British Museum blog

London, a world city in 20 objects: Maori cloak from Aotearoa

Maori cloak from AotearoaPolly Bence, British Museum

Maori cloak from Aotearoa

Maori cloak from Aotearoa

This feather cloak is made from woven New Zealand flax fibre (Phormium tenax). It is decorated with dyed fowl feathers and the green feathers are from the rare kākāpō bird – a ground-dwelling parrot species native to New Zealand.

This is one of 153 cloaks in the British Museum’s Oceanic collection, 49 of which have feathers as a decorative element. Feathered cloaks (kahu huruhuru) became increasingly popular from the end of the nineteenth century, becoming the most prestigious type of cloak at the beginning of the twentieth century. This cloak is in superb condition, dating between 1900 and 1906. It was donated to the British Museum by Sir Herbert Daw in 1936 after being one of several cloaks placed on the coffin of Richard John Seddon, a former New Zealand Prime Minister at his funeral in 1908.

Weaving is predominantly undertaken by women, and cloak manufacture (whatu kākahu) is one of most highly respected of all fibre arts. Historically the finest cloaks were worn by high status men, reserved for special occasions. Some were given personal names, reinforcing their significance. Starting with the collection and preparation of the flax fibre and made without using a loom, a cloak can take several months to make depending on the style, complexity and materials used. It is thought that early cloaks took up to two years to finish. Today cloaks are held in extremely high regard because of their associations with chiefly status.

A large number of people visit the Oceanic collection every year, many of whom come to research, contemplate and admire the fibre arts in the Māori collection. The manufacture of cloaks experienced a number of stylistic and material adaptations over time and they continue to be made today. Many contemporary fibre artists are keen to study and to replicate traditional techniques, as well as introduce new materials.

The London-based community group Ngāti Rānana promotes Māori values and traditions, welcoming anyone with an interest in Māori culture. Also part of this wider community is Te Kōhanga Reo o Rānana, an environment for young children and families to experience and learn Māori language.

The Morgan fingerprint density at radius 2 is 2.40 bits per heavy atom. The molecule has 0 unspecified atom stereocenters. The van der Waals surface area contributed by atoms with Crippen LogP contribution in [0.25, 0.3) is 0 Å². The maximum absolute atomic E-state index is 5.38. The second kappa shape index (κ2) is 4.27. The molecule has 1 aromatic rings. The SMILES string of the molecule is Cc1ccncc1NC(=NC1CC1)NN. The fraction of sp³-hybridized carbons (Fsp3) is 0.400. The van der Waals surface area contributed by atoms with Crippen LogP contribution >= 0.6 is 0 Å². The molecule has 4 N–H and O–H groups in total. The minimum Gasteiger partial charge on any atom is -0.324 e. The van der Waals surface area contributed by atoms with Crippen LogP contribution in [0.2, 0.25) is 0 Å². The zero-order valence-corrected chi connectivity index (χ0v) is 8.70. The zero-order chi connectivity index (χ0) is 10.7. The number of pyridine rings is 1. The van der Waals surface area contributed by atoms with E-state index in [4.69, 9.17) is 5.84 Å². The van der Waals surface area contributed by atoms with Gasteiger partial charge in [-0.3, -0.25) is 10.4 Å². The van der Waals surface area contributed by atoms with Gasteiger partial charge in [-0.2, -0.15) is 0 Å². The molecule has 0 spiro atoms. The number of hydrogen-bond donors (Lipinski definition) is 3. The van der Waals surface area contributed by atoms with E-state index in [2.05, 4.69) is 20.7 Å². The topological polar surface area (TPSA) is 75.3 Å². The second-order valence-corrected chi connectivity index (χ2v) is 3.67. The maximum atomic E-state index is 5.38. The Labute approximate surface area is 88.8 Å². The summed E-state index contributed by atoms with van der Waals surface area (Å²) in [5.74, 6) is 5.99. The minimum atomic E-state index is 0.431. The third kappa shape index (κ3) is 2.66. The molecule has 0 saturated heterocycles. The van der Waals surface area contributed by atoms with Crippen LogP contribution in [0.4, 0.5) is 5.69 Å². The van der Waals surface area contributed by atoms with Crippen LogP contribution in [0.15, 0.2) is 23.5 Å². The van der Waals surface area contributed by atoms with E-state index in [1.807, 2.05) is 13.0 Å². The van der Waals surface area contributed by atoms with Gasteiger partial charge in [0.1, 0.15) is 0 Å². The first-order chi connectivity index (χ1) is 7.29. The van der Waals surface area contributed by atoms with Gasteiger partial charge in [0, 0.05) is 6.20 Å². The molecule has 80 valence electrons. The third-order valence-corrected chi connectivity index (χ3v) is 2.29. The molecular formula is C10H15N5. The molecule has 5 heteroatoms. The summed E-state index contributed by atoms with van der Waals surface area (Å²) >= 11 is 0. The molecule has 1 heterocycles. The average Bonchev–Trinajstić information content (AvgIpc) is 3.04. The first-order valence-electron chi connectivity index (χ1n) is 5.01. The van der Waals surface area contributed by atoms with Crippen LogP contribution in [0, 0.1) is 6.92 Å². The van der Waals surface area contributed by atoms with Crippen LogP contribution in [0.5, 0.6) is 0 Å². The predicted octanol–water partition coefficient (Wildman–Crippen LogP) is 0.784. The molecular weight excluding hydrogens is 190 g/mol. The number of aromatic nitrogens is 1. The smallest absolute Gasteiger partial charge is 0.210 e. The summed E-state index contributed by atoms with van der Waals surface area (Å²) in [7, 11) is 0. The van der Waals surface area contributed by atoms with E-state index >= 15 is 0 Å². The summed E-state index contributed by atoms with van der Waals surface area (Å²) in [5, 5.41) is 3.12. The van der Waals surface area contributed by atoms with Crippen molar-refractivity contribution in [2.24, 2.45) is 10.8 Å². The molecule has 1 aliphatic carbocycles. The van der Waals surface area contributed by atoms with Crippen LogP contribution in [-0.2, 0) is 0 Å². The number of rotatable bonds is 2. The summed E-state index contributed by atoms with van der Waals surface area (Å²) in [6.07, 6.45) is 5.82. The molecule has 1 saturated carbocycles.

Ngāti Rānana actively participates in a wide variety of events including those in the museums and gallery sector. When the Māori display case was opened in the Wellcome Trust Gallery in 2008, the group performed a traditional blessing of the taonga or treasures on display.

Cloaks in particular are widely understood to be symbols of national Māori identity. The complex artistry is not only respected by the local London Māori community but by those farther afield, by fibre artists, academics and Museum professionals alike.

This was first published in the London Evening Standard on 18 October 2012.

The Māori cloak from Aotearoa is on display in Room 24: Living and Dying

If you would like to leave a comment click on the title

Filed under: Collection, London: a world city in 20 objects, , , , , ,

Enter your email address to follow this blog and receive notifications of new posts by email.

Join 10,227 other followers

Categories

Follow @britishmuseum on Twitter

British Museum on Instagram

This is Room 56, the Raymond and Beverly Sackler Gallery of Mesopotamia 6000–1500 BC. It's the next in our gallery series for #MuseumOfTheFuture. Between 6000 and 1550 BC, Mesopotamia, the land between the Tigris and Euphrates rivers (now Iraq, north-east Syria and part of south-east Turkey) witnessed crucial advancements in the development of human civilisation during the evolution from small agricultural settlements to large cities.
Objects on display in Room 56 illustrate economic success based on agriculture, the invention of writing, developments in technology and artistry, and other achievements of the Sumerians, Akkadians and Babylonians, who lived in Mesopotamia at this time.
Objects found at the Royal Cemetery at Ur are of particular importance, and you can see the Royal Game of Ur in the foreground of this picture – the oldest board game in the world. Our next #MuseumOfTheFuture gallery space is Room 55, the Raymond and Beverly Sackler Gallery of Mesopotamia 1500–539 BC. The civilisations of Babylonia and Assyria flourished during the first millennium BC. Political developments resulted in the incorporation of the entire Near East into a single empire, while increased international contact and trade influenced the material culture of the region.